by J. Money on Thursday, June 7, 2012
(Guest post by the folks at Outright – my new favorite product. I use them to manage and track all my business money, and I can’t tell you how many hours they’ve saved me so far – I’m a huge fan :))
Man, selling online and freelancing is awesome, isn’t it? You get to set your own hours, don’t answer to anyone, plus you don’t have to get mad at someone because you clearly have a sign marked “Bathroom for Customers Only” but they used it anyway. Some days it’s tough to think of reasons to be upset about your life.
That is, until quarterly estimated taxes come around. Day ruined.
If you don’t know what quarterly estimated taxes (QETs) are, then you’re either new or in for a rude awakening. See, the United States has what is known as a “pay-as-you-go” income tax. If you have a regular W-2 job, then you’ll lament over those taxes taken out of every check. But the self-employed truly have to do everything themselves – even take taxes out of their own paychecks. For this reason, every few months self-employed people are required to send in a payment to Uncle Sam. And you have to figure out the amount for yourself and send it in on your own. If you don’t, you’ll be in for a huge surprise come April!
But don’t worry – if this is the first you’ve heard of these things, we’re here to help. Read on for the what, when, and how of these accursed tax payments!
What are quarterly estimated taxes?
QETs are certainly a pain, but they do make some sort of sense. If you worked at an office, you would have your taxes taken out from each paycheck. Your individual sales through your online store or jobs you do for your freelance business don’t have any taxes taken out.
However, you still owe taxes to the government! So every quarter you have to dip into your accounts and send a percentage out. If you don’t, you owe even more during tax time in April as you’ll be hit with fees for failing to “pay as you go.”
When are quarterly estimated taxes due?
QETs are quarterly payments, so once every few months they’ll sneak up and tap you on the shoulder. However, if you know what the dates are beforehand you’ll be way more prepared.
- Quarter 1 just passed in April; your first quarterly payment was due the same day your federal taxes were due. The remaining three dates for the business year are:
- Q2: June 15, 2012 (flying up soon!)
- Q3: September 17, 2012
- Q4: January 15, 2013
Then the fun starts all over again in April. If you haven’t started on your Q2 taxes, it’s definitely time to at least start thinking about it! (EDITOR’S NOTE: June’s payment is the worst cuz it hits you so quickly after the 1st one of the year in April! I hate it…)
How do I calculate quarterly estimated taxes owed… and pay the darn things?
If you don’t know what to do, though, it’s difficult to wrap your mind around sending a payment to Uncle Sam in the middle of the year.
How in the world do you figure out what you owe, anyway? Where do you send it when you do figure it out?
First of all, just like your federal taxes in April, you’ll want to get everything in order. Papers scattered around your office just won’t cut it! If you don’t have a good filing system in place, work on that first. It may feel like you’re wasting time, but you definitely don’t want to miss a vital receipt or bill.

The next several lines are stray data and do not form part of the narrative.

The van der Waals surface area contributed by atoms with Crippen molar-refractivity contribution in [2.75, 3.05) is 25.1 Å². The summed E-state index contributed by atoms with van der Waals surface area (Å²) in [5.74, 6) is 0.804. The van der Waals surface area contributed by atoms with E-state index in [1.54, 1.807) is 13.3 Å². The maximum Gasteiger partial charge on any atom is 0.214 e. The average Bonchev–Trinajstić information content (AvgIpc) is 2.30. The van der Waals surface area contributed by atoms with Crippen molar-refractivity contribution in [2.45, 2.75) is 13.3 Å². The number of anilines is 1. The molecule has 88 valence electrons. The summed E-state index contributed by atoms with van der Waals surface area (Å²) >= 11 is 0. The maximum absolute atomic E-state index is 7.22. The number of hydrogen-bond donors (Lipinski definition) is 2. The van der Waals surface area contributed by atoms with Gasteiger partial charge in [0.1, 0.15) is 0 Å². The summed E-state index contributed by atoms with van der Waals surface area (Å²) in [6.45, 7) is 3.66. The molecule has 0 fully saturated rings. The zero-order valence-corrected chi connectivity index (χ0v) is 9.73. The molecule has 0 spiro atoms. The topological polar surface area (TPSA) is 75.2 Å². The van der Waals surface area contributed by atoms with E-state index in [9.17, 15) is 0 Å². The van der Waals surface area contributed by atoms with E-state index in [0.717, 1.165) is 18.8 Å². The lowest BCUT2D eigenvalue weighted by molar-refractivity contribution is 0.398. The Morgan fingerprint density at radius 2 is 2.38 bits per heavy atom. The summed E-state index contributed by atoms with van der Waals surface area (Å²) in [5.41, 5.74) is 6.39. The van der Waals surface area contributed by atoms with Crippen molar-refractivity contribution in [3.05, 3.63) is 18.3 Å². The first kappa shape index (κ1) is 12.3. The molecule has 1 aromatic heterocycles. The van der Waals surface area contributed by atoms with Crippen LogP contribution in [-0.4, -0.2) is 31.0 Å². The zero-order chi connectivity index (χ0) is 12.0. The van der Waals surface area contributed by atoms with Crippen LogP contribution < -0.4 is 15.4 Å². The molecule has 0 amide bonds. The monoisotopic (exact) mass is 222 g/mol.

Now, have you ever done a tax form harder than a 1040EZ? If so, you already know what to do. You’ve got to get an adjusted gross income based on how much you made minus expenses. So that means adding up every single receipt from every single sale or job, then taking out everything it takes to keep you in business like materials and bills.
It may be a good idea to work off last year’s tax form. It can give you a better idea how much you’ve made over the last year. After you figure your amount of tax liability from the last year, divide by four and you can get your quarterly payment!
To send in your payment, pick up a copy of 1040ES, the tax form specifically made for QETs, then send the completed form to your nearest IRS tax office. If you’d rather do it online, head over to the IRS’ payment system. One of the benefits of using this system is you can set it up to make automatic payments in the future.
If this seems like too much of a headache (trust us, we know!), Outright.com offers a handy quarterly estimated taxes estimate. Import your bank accounts, PayPal, and credit cards into your free Outright account, then head over to the Taxes tab to check out what you owe. (Keep in mind we can’t predict your tax credits – such as childcare or the earned income credit – so our estimate will err on the side of paying more and keeping you out of trouble with the IRS.)
[J$: I have my accountant figure out all this stuff for me, but I STILL track everything through Outright and keep all paperwork filed away too as back up…]
If you have more questions, you can also check out our own Q&A section on our site, or head over to the Outright Community to ask for help from our expert accountants about your specific situation. Taxes are a necessary evil, but one you can conquer. Now let’s get this over with so you can get back to what you do best… running your business!
Guest post by the team at Outright.com. the easiest way to manage your small business finances online – automatically (and free)!
[EDITOR’S NOTE: Remember earlier this year when it took me days and DAYS to get everything prepared for taxes last season? Well as of now I have ZERO work to do for this year’s taxes so far cuz I literally check Outright once or twice a month :) I keep all paperwork needed, etc in my filing drawer, but everything is now tracked online rather than in my crappy spreadsheets I’d been using for years – it’s awesome! And they’re officially in my list of kick-ass product recommendations ;) ]